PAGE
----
Why Most People Don’t Want to See You Succeed

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It’s a sad truth and many of us have experienced it first hand. Your life takes a turn for the good. Maybe you get a promotion or an award for meritorious service. Maybe rather sitting around talking about participating in a marathon, you actually participate in one.

Perhaps you set a goal to lose weight or live a healthier lifestyle. To get out of and stay out of debt.

Yet, your overweight, debt-ridden, and unhappy friends, co-workers, and other associates, make little snide comments about you and subtly try to sabotage your efforts or discourage you.

It’s a pretty nasty side of human behavior.

So why do some people do these kinds of things?

Well, this type of behavior tends to happen with those in your close social circle and the reason for it is they see that you changing; it threatens to upset in their minds, the social status quo.

They don’t want any change in their perceived “hierarchy”. If you do “better” than them, in their minds, that means they go down the totem pole. You’re not fitting into the role they pegged you in anymore. When you keep trying to get out, they keep trying to push you back in.

A broader reason for them not wanting to see you succeed is that if you do, it makes them start to question their own lives. They start to feel like they’re “behind” so rather than do something with their lives, they try to keep you down so you don’t get “ahead” of them.

They’re trapped in this low-level competitive model of thinking.

There are some pretty twisted actions going on there as a result of that kind of thinking so be careful who you share your success with, but more importantly, who you spend time with.

Here’s an easy test to use to see whether or not the people you spend the most time with will support your success.

In everyday conversation, casually mention somebody you both know who’s doing pretty good for themselves. See what their immediate reaction is.

If someone you know is doing financially well, they may say that he’s greedy, a cheater, brown noses, etc., so anything negatively related, you know best not to tell them about your own goals or better yet, to keep some distance as well.

You can use the same test yourself.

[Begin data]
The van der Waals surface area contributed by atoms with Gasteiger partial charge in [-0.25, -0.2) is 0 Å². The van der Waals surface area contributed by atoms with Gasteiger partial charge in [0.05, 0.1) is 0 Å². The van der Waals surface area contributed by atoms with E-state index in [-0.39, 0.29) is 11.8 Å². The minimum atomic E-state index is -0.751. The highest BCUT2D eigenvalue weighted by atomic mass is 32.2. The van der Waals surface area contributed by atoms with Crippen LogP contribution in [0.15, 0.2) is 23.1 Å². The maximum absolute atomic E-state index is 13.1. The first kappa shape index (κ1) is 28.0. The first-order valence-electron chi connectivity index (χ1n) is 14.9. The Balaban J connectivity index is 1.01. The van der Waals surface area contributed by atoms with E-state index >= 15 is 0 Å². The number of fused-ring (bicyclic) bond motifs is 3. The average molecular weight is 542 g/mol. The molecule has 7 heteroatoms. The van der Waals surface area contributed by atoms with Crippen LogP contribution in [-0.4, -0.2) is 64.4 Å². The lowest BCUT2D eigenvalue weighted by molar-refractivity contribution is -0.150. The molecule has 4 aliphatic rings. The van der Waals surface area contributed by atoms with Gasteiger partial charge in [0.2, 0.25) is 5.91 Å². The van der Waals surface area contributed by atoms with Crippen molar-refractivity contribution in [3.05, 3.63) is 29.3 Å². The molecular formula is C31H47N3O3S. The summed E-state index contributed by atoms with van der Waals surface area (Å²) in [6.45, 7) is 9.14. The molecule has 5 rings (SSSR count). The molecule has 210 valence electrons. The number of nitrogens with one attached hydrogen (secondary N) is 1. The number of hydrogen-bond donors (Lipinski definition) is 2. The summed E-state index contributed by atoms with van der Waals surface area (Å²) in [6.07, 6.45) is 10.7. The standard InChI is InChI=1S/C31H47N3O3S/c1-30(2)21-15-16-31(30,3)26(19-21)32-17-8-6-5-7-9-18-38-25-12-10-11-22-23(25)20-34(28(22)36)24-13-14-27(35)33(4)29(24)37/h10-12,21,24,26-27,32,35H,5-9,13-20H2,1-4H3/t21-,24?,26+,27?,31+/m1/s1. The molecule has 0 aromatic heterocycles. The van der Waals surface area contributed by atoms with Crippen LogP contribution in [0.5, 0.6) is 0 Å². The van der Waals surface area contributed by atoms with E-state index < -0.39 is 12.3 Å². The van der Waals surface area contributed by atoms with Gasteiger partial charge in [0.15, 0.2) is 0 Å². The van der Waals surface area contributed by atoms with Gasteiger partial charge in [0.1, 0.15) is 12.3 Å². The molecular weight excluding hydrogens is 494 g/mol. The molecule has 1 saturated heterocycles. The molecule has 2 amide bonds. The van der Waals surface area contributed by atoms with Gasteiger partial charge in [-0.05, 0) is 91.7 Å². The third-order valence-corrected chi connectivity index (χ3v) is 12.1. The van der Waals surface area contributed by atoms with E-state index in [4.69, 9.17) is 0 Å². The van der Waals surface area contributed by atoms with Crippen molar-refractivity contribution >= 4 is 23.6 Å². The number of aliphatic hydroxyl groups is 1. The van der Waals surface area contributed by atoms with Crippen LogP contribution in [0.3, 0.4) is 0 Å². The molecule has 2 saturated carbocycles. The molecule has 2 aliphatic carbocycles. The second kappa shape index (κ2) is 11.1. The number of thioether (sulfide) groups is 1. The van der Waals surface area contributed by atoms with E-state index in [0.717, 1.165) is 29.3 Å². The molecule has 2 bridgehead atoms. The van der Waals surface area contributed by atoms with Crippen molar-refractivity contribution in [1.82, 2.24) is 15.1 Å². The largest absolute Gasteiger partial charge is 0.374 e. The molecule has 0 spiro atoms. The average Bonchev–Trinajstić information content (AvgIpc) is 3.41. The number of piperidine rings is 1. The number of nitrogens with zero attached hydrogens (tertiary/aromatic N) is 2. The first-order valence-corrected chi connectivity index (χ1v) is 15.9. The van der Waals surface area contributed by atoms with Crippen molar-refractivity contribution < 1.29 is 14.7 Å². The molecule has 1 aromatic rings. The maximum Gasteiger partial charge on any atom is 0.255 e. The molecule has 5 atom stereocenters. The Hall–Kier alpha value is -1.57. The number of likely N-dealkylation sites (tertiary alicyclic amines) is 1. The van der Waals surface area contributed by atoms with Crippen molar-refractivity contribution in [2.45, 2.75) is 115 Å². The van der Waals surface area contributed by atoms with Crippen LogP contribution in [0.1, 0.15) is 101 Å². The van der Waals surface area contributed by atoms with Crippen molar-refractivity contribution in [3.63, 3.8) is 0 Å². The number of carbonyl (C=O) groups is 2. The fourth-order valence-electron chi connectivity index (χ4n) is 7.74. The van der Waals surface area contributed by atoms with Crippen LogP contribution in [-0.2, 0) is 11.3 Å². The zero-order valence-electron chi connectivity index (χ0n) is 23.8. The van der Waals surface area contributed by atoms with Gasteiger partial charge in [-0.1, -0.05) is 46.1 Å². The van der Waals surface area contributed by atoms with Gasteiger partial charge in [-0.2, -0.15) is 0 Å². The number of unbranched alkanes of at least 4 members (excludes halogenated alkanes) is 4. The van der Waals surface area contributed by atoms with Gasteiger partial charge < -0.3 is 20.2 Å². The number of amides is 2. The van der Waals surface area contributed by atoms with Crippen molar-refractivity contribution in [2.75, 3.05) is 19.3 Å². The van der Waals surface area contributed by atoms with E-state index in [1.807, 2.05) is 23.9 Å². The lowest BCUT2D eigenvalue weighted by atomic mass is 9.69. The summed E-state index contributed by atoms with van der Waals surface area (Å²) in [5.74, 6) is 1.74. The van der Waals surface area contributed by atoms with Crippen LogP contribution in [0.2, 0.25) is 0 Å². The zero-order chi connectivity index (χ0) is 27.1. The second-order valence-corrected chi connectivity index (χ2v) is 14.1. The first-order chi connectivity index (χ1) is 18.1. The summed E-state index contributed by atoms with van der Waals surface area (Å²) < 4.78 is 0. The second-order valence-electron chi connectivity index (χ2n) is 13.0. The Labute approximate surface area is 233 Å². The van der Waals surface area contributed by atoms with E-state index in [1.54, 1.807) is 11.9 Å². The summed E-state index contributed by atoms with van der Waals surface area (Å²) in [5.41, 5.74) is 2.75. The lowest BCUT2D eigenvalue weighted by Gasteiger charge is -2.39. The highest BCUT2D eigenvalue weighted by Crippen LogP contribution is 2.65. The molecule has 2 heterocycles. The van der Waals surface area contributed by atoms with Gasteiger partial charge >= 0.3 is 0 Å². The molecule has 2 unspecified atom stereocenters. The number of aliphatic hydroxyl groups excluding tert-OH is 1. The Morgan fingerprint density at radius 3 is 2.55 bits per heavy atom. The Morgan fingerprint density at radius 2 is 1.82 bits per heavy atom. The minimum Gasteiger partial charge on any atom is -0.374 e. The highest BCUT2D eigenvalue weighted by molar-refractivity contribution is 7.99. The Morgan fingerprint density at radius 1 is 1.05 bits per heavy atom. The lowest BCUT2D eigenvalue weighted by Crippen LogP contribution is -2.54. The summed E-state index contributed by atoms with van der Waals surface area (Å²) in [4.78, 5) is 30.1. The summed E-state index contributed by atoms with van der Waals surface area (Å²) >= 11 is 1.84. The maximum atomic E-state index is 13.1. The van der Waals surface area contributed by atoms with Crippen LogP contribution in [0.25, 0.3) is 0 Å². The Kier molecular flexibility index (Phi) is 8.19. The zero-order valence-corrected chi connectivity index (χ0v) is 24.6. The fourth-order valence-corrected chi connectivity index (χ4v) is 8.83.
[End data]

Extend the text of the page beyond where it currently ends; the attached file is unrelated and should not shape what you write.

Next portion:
When you hear of somebody doing well, what’s your IMMEDIATE reaction?

Don’t lie to yourself.

If you find that it’s negative, that’s OK.

It means you still got some work to do.

So how should you view somebody else’s success?

How do you get out of this low-level competitive model of thinking?

By realizing we are all going on our own separate journeys. That no journey is higher than another. We’re all going our separate ways and that other person reaching their destinations doesn’t take away anything from our own journey.

In fact, it adds to it because if they can do it, so can you.

You’re inspired by them. You congratulate them. You’re proud of their hard work.

You use it to fuel your own journey.

Small minded people are the ones who always cut other down for their success.

Mature minded people always build one another up because they know there’s more than enough to go around.

Now people always ask – is it ok to use this as motivation to prove to all the haters that they were wrong?

I think in the beginning, if it gets you going, by all means, use it, but I think what you’ll find is your motivation will change along the way.

It will come from the process itself, from the benefits that you reap, and the whole “I’ll show you” mentality will slowly start to fade away to the point where you don’t brag or rub it in and you know what?

That infuriates the haters even more because at least if you bragged, they could then point out how you were all stuck up and everything, but you’re past that now.

WAY past that.

And the people who try to bring you down don’t even register on your radar anymore.

You just do your thing while they get stuck and suffer in their own hell of thinking.

RJ

A retired Information Technology Specialist and Foreign Service Officer with a large U.S. Government Federal Agency, Technical Instructor, Blogger, WordPress Instructor, Web Designer, Internet Marketer and Cryptocurrency Investor and Mentor.


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1 Comment

  1. This article received a post from a reader who has a problem a serious problem with me. I consider this individual a troll and I deleted his comment as I consider it spam.

    This individual believes that I am a scammer because I create videos on YouTube on various cryptocurrency ventures that I am involved in and I leave a masternode or affiliate link below my videos. He/she never mentions anything about the many articles on this on this website that do not have affiliate links in them or the 35 lesson crypto-course I wrote that do not have affiliate links in them and do not appear on YouTube.

    I believe this individual suffers from “professional jealousy” has he/she has questioned my integrity and accomplishments.

    My 42-years of combined honorable military and federal government service made me a success and no one can take that from me and neither will I let anyone minimize this.

    Will this individual go away. No. There are too many of them. They are not happy persons. Their fuel appears to be negativity and complaint.

    They need objects (persons) to be their fuel. I am someone’s object.

    This individual does not seem to understand that I am not going to stop what I am doing and love and I am certainly not going to bend to the will of his/her opinion.

    This is my website/blog.

    Please get over it.

    I sincerely that you have a nice day.

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